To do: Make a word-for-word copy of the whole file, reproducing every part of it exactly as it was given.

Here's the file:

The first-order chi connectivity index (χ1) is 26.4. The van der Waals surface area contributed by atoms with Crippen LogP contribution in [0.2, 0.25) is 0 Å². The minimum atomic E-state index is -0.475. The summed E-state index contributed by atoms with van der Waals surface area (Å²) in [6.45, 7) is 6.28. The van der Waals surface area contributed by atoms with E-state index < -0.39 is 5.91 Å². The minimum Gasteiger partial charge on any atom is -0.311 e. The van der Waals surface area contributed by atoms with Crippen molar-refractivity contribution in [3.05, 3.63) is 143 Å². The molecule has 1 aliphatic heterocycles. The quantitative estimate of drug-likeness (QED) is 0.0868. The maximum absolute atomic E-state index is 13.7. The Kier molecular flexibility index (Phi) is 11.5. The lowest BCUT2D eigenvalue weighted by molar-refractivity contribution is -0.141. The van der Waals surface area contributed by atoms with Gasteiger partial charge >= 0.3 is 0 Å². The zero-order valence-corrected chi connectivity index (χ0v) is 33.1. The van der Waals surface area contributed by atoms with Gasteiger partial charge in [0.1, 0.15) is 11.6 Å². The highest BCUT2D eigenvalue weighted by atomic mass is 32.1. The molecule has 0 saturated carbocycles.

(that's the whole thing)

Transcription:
The first-order chi connectivity index (χ1) is 26.4. The van der Waals surface area contributed by atoms with Crippen LogP contribution in [0.2, 0.25) is 0 Å². The minimum atomic E-state index is -0.475. The summed E-state index contributed by atoms with van der Waals surface area (Å²) in [6.45, 7) is 6.28. The van der Waals surface area contributed by atoms with E-state index < -0.39 is 5.91 Å². The minimum Gasteiger partial charge on any atom is -0.311 e. The van der Waals surface area contributed by atoms with Crippen molar-refractivity contribution in [3.05, 3.63) is 143 Å². The molecule has 1 aliphatic heterocycles. The quantitative estimate of drug-likeness (QED) is 0.0868. The maximum absolute atomic E-state index is 13.7. The Kier molecular flexibility index (Phi) is 11.5. The lowest BCUT2D eigenvalue weighted by molar-refractivity contribution is -0.141. The van der Waals surface area contributed by atoms with Gasteiger partial charge >= 0.3 is 0 Å². The zero-order valence-corrected chi connectivity index (χ0v) is 33.1. The van der Waals surface area contributed by atoms with Gasteiger partial charge in [0.1, 0.15) is 11.6 Å². The highest BCUT2D eigenvalue weighted by atomic mass is 32.1. The molecule has 0 saturated carbocycles.